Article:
The passage of the baby-boom generation into old age raises the prospect of intense pressures on public programs benefiting the elderly, limiting any contemplated expansion of programs serving those needing sustained personal care. This necessitates consideration of comparative efficiency of alternative resources for elder care. I focus on two distinct aspects of such efficiency: productive - the relationship between inputs and outputs - and target - the coincidence of served and those viewed as needing services. I argue that for theoretical reasons family members, specifically children, may be more productive and efficient carers than paid helpers. Furthermore, even if no more efficient than formal providers, care provided by children reduces public expenditures on long-term care. In view of the value to society of children's caregiving activities, if a collective program of long-term care insurance were to be adopted, it should be configured to target its financing and benefits according to family composition.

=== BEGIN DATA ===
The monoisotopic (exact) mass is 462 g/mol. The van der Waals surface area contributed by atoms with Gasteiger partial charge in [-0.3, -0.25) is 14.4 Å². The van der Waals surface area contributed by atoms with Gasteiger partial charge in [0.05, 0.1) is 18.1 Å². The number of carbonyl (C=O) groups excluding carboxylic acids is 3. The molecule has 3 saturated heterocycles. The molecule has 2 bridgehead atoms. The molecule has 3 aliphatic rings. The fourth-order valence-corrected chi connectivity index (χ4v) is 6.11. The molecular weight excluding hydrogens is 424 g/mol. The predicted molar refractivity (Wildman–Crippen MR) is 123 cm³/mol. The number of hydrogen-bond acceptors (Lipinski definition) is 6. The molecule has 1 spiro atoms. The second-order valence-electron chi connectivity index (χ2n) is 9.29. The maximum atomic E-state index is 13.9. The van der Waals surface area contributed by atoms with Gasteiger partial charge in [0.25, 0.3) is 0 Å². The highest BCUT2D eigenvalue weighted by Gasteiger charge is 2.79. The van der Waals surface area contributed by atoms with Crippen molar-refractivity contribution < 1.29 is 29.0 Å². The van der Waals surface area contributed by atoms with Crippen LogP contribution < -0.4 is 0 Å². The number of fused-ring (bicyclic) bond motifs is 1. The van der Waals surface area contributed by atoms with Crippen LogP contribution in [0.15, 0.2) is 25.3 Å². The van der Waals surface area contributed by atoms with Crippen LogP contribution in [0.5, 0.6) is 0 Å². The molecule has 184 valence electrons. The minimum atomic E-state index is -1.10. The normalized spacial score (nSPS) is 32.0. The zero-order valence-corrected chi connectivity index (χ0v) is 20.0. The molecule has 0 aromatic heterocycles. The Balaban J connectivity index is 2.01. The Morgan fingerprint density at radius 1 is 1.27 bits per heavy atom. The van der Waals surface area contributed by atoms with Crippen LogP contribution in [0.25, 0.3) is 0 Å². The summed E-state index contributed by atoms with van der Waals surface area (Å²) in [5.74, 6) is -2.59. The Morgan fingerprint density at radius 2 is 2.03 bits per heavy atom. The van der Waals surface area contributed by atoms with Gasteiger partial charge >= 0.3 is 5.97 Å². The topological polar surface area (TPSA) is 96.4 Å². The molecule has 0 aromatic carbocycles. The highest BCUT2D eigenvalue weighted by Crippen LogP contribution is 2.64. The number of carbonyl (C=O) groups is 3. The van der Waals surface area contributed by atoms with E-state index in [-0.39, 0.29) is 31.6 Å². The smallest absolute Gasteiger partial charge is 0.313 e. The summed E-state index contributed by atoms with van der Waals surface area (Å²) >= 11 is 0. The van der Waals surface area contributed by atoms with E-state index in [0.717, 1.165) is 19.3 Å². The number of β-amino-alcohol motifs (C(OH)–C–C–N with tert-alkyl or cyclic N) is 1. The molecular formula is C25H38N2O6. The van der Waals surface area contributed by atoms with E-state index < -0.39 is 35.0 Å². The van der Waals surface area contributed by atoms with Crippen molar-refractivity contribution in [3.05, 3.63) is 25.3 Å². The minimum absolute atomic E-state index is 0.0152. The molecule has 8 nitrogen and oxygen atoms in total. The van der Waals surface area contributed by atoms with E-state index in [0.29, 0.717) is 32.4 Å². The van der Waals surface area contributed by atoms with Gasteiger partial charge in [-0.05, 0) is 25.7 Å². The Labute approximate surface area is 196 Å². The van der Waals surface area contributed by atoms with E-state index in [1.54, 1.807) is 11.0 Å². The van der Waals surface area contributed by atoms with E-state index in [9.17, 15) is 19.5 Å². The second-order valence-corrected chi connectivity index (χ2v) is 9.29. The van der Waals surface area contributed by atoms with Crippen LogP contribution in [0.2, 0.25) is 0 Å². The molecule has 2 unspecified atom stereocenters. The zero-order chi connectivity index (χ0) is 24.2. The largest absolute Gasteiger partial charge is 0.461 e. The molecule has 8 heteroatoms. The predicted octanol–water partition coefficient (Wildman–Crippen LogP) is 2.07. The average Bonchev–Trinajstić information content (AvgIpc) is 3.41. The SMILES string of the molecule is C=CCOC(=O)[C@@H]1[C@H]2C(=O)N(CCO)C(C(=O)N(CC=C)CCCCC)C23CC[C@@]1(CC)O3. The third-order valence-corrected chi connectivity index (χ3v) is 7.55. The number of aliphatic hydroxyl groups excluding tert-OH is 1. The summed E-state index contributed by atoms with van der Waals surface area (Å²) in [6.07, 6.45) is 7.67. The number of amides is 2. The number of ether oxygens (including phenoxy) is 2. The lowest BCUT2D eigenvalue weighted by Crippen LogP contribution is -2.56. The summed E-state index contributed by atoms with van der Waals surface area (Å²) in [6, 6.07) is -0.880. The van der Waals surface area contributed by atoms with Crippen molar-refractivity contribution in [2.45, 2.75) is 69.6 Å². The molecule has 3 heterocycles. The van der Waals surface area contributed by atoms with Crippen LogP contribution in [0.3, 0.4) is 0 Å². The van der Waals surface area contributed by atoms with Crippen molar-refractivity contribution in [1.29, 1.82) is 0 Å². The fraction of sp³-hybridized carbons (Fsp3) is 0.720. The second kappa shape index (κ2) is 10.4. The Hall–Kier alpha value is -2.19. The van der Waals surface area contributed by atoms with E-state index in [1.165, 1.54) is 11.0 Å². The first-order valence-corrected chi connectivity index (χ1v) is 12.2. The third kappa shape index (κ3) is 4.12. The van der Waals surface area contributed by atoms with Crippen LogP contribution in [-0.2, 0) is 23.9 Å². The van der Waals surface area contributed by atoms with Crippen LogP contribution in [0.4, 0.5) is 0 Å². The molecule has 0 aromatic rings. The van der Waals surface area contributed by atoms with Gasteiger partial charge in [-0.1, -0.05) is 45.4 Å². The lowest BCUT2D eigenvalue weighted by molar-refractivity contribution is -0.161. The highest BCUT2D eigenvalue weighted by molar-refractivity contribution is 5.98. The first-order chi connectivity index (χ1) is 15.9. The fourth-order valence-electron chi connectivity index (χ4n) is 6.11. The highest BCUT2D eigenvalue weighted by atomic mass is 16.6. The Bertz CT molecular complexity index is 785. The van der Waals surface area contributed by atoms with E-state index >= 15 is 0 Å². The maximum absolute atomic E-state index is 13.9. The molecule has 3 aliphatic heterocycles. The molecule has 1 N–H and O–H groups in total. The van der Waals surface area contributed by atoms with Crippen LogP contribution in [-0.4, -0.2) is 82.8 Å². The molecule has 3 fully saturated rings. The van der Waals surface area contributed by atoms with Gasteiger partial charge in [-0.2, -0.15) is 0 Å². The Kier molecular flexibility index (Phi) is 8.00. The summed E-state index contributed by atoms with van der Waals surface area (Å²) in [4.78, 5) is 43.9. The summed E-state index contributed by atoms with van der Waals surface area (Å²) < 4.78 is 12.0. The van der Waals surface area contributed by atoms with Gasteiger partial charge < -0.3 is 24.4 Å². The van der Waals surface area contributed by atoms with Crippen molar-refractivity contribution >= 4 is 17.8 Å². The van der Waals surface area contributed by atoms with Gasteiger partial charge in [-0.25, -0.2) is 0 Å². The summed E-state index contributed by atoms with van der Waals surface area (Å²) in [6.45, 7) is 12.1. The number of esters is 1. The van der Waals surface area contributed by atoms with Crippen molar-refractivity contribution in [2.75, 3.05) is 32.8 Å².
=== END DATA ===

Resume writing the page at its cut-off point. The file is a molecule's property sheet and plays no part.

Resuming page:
ASJC Scopus subject areas
- Health(social science)
- Sociology and Political Science
- Life-span and Life-course Studies